Dealing with debt and mental health problems

You might find it difficult to do things like talking on the phone, going to the bank or opening envelopes. (See below for more about the mental health impacts of letters from creditors). You may also forget to do things you need to do, like paying bills.

How problems with money affect your mental health

Sometimes there is a direct link between money and mental health. Worrying about money might cause you to feel stressed, anxious or depressed. We found that a third of people who worry a lot about debts believe this has impacted their mental health.

But there are also other ways money worries can affect your mental health:


Some people find it difficult to do their jobs while experiencing mental health problems. But they might feel unable to take time off because of their financial worries.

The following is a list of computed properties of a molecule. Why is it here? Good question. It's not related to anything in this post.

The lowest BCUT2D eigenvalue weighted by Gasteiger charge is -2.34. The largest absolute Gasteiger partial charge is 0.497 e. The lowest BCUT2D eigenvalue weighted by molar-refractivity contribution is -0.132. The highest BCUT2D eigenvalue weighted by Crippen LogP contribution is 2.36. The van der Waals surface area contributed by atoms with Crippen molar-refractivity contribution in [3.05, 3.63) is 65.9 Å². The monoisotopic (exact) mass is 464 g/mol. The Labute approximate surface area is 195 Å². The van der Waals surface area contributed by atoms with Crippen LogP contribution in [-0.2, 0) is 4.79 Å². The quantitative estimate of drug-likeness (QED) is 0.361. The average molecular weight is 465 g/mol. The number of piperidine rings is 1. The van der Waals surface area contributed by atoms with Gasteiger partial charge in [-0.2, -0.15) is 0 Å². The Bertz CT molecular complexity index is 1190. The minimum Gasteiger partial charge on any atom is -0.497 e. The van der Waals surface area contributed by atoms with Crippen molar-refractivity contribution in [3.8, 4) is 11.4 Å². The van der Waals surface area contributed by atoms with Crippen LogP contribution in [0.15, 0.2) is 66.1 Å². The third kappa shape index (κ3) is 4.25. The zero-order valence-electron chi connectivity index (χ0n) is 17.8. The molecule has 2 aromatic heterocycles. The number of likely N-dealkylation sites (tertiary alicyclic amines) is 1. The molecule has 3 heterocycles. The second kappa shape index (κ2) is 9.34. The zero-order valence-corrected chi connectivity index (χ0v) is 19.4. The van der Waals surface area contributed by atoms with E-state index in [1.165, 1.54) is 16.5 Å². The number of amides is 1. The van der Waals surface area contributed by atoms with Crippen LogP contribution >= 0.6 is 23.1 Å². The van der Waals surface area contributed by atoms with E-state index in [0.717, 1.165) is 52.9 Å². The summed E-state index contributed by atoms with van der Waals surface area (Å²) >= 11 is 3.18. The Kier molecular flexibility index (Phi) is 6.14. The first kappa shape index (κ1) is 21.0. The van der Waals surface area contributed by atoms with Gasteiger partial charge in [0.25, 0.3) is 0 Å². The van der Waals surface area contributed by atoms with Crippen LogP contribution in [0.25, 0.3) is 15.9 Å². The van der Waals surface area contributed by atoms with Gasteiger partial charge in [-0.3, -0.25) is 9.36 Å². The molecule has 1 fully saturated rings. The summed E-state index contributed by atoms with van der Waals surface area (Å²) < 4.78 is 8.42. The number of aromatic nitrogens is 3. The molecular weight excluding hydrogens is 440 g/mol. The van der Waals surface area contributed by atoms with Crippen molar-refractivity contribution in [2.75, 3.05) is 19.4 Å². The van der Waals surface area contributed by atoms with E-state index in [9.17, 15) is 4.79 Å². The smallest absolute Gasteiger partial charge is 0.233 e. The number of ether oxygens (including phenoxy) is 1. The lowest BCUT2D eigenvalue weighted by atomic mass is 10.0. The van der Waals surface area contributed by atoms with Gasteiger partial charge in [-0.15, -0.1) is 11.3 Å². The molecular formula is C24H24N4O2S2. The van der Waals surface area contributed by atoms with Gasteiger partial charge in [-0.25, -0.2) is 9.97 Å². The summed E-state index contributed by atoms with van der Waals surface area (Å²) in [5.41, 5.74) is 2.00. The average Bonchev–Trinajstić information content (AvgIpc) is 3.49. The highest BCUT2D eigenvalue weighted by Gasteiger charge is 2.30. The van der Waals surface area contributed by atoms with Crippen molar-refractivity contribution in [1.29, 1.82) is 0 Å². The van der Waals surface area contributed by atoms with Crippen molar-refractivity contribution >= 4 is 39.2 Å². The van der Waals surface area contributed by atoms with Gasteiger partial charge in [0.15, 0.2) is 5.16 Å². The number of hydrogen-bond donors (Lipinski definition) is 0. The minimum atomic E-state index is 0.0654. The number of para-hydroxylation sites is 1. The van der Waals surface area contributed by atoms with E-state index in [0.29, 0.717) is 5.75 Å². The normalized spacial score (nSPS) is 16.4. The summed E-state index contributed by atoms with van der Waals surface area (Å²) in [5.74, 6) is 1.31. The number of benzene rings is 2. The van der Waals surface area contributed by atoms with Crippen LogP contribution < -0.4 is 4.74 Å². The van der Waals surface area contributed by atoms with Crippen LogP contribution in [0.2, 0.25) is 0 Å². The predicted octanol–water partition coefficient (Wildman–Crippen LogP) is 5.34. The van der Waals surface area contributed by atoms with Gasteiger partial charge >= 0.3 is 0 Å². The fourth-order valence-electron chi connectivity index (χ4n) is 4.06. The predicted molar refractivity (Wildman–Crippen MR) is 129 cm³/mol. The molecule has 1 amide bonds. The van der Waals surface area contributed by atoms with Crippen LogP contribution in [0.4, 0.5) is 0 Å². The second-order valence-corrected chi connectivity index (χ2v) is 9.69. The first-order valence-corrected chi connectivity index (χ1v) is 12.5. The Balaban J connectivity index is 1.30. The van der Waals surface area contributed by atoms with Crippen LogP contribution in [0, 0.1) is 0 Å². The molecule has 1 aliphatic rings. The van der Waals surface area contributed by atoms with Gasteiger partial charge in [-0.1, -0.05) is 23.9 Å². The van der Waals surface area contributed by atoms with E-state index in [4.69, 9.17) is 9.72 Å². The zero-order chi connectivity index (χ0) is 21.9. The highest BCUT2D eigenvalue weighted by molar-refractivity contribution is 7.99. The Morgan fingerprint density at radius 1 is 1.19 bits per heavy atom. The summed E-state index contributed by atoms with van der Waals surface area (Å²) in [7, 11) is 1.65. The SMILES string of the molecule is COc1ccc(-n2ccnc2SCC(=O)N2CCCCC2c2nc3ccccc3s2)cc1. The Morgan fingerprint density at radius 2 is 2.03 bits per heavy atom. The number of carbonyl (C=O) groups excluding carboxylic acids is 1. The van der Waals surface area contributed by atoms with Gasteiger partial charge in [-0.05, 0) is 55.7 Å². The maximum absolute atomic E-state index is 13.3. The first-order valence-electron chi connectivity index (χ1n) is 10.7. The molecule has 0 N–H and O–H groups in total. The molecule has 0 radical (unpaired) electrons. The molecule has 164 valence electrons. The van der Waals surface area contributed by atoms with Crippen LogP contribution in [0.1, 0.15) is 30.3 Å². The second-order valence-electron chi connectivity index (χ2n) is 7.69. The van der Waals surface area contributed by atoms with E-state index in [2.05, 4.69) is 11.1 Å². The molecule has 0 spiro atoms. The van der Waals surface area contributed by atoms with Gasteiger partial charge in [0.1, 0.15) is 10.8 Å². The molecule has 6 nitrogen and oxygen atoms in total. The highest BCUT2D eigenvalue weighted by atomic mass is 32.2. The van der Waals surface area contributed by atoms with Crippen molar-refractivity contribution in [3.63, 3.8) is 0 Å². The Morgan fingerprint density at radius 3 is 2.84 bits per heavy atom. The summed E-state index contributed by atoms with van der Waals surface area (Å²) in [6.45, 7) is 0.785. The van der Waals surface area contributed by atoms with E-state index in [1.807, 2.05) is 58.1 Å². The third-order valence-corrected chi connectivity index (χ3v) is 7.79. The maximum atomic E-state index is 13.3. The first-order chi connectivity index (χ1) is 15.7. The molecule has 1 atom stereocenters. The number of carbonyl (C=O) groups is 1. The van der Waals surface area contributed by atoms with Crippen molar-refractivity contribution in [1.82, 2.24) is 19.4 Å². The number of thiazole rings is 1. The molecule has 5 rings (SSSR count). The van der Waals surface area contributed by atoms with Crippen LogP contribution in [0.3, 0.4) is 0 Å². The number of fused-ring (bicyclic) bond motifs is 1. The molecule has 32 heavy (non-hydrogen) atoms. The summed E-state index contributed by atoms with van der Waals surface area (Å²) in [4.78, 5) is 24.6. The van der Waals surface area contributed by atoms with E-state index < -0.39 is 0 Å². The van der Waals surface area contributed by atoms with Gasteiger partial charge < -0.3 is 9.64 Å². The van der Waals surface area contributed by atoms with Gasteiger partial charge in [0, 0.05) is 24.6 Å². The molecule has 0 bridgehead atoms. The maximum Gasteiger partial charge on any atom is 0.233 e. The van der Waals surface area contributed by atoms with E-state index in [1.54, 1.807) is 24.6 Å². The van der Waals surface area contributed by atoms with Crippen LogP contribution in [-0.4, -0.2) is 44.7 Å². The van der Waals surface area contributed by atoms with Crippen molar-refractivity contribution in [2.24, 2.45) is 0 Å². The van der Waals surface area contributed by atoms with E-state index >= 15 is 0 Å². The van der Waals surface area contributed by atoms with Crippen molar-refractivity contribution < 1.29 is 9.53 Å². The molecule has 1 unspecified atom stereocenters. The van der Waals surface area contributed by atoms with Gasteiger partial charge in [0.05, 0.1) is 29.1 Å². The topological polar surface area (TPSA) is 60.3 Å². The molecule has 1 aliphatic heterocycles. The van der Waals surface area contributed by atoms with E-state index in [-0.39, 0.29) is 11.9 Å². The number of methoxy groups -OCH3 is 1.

Some people with mental health problems claim benefits. This can help if you need to stop work or get a little extra income from disability benefits. (See the link to our benefits calculator under ‘Getting money advice and help’, below.) However, some people find that dealing with the benefits system can have a negative effect on their mental health.

And if you can't afford to pay for the basics - like food, shelter, and medication - your mental health may suffer, along with your physical health.

Relationships with others

You might not be able to afford to spend as much time as you’d like with friends or family. This can cause feelings of loneliness and social isolation, which can make it harder to stay happy and healthy.

Problem debt, and other financial problems, can put a lot of strain on relationships and families. People in problem debt may try to keep it from their partner, which can result in a lot of stress. And debt can even lead to the breakdown of a relationship. This in turn is often a huge mental health challenge.